11/15/2019 by Ray Wiese 0 Comments
Home Renovations Should Do More Than Appear to Appeal
Flipping property seems to be the new TV hit in home shows. I was eager to talk to an appraiser to get some information about where the shift in value is from Home A to Home B at a recent professional event. I had a vague understanding of what appraisers do because of the real estate transactions I have had, but there were two words that I heard in my discussion with an appraiser that were very informative… and disappointing. The words were: appears and appeal.
I know that not all expense on remodeling can be fully appreciated (dollar-wise) upon completion. I also know that if an unscrupulous developer wants to slap up a Band-Aid, that an unsuspecting buyer may only see “granite counters”. My frustration is that the words “appears” and “appeal” are inherent in what’s wrong with the way our society and economy view a home’s value. If the best and worst case scenarios require a lifetime of maintenance costs, on similar size homes, that could range from $50k to $300k. Shouldn’t we know that in the value of the property? If a kitchen that will get five years of use before needing to be replaced has the same “appraisal” value as one that will provide 20 years of good service, shouldn’t the home change in value (plus the cost of interest over time)?
With automobiles, this is easier to get our arms around. We learn early on that some brands have better service history; maintenance costs are readily available, and luxury is easier to see when we compare it by brand. With real estate, there is the value of the location, lot size and living space… but the minute the cost or quality of goods added inside, compounded by the quality of installation or building science get introduced, a consumer is much less prepared.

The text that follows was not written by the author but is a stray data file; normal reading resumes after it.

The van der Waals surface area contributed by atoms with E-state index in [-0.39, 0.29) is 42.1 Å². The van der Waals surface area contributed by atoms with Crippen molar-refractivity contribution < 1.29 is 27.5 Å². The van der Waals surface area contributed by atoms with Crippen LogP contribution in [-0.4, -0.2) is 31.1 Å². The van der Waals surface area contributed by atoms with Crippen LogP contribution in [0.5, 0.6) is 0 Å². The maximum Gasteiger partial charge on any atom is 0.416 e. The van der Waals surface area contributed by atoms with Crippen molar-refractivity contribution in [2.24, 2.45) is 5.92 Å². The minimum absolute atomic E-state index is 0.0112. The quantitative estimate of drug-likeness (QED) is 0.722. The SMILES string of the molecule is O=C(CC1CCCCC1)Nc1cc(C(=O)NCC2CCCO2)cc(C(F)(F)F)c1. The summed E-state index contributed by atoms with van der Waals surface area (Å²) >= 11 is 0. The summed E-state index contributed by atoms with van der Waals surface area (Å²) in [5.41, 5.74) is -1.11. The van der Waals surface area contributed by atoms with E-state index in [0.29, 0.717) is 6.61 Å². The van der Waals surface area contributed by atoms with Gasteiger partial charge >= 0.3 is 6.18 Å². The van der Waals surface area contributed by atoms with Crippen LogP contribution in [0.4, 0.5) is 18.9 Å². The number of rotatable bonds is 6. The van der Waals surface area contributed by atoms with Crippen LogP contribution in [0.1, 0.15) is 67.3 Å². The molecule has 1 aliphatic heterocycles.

Without throwing the entire appraisal community under the bus, it is evident that a home that has an older kitchen with a quick make-over that gives it more appeal can have a value similar to a newer, better constructed kitchen that has less appeal… if they both “appear” to be recently done! One of my personal pet peeves is the quality of goods on new homes. I have seen some large and expensive new homes with sub-par wood siding – then slap a coat of solid stain on it and see failing siding in less than a decade. Yes, you can buy red cedar clapboards from $.70 to over $2 per lineal foot, and the appraisal will “appear” new, with workmanship-like install, and “appeal” to people because they’re unaware of the difference between finger jointed clapboards and CVG clapboards. I have one client who actually had to re-side their expensive and newly constructed home when it was only 6 years old… shouldn’t that change the value?
The moral of the story, I guess, is to look beyond the appeal before diving in – and think about the reputation and history of the builder as one of the value propositions, before you end up with remodeling projects you didn’t anticipate.